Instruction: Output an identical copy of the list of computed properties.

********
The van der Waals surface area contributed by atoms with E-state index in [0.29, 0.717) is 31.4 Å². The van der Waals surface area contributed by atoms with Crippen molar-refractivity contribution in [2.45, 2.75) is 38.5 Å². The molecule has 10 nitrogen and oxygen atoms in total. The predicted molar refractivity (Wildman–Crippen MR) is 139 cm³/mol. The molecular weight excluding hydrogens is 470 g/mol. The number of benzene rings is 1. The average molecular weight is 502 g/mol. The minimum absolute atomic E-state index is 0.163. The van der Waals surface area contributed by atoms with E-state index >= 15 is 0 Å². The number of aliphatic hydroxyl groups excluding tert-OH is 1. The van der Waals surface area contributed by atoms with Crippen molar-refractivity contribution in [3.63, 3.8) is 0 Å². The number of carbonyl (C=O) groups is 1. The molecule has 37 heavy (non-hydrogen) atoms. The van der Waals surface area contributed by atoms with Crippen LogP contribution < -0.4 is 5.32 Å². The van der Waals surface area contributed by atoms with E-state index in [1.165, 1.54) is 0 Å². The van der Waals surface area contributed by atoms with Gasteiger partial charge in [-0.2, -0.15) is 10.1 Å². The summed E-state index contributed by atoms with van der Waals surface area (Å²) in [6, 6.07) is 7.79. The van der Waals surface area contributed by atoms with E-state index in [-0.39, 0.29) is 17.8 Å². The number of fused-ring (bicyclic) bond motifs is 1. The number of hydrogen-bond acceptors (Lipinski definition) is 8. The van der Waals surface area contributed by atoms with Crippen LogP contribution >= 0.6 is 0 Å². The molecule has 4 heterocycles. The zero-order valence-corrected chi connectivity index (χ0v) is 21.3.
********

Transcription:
The van der Waals surface area contributed by atoms with E-state index in [0.29, 0.717) is 31.4 Å². The van der Waals surface area contributed by atoms with Crippen molar-refractivity contribution in [2.45, 2.75) is 38.5 Å². The molecule has 10 nitrogen and oxygen atoms in total. The predicted molar refractivity (Wildman–Crippen MR) is 139 cm³/mol. The molecular weight excluding hydrogens is 470 g/mol. The number of benzene rings is 1. The average molecular weight is 502 g/mol. The minimum absolute atomic E-state index is 0.163. The van der Waals surface area contributed by atoms with E-state index >= 15 is 0 Å². The number of aliphatic hydroxyl groups excluding tert-OH is 1. The van der Waals surface area contributed by atoms with Crippen molar-refractivity contribution in [3.63, 3.8) is 0 Å². The number of carbonyl (C=O) groups is 1. The molecule has 37 heavy (non-hydrogen) atoms. The van der Waals surface area contributed by atoms with Crippen LogP contribution < -0.4 is 5.32 Å². The van der Waals surface area contributed by atoms with E-state index in [1.165, 1.54) is 0 Å². The van der Waals surface area contributed by atoms with Gasteiger partial charge in [-0.2, -0.15) is 10.1 Å². The summed E-state index contributed by atoms with van der Waals surface area (Å²) in [6, 6.07) is 7.79. The van der Waals surface area contributed by atoms with E-state index in [-0.39, 0.29) is 17.8 Å². The number of fused-ring (bicyclic) bond motifs is 1. The number of hydrogen-bond acceptors (Lipinski definition) is 8. The van der Waals surface area contributed by atoms with Crippen LogP contribution >= 0.6 is 0 Å². The molecule has 4 heterocycles. The zero-order valence-corrected chi connectivity index (χ0v) is 21.3.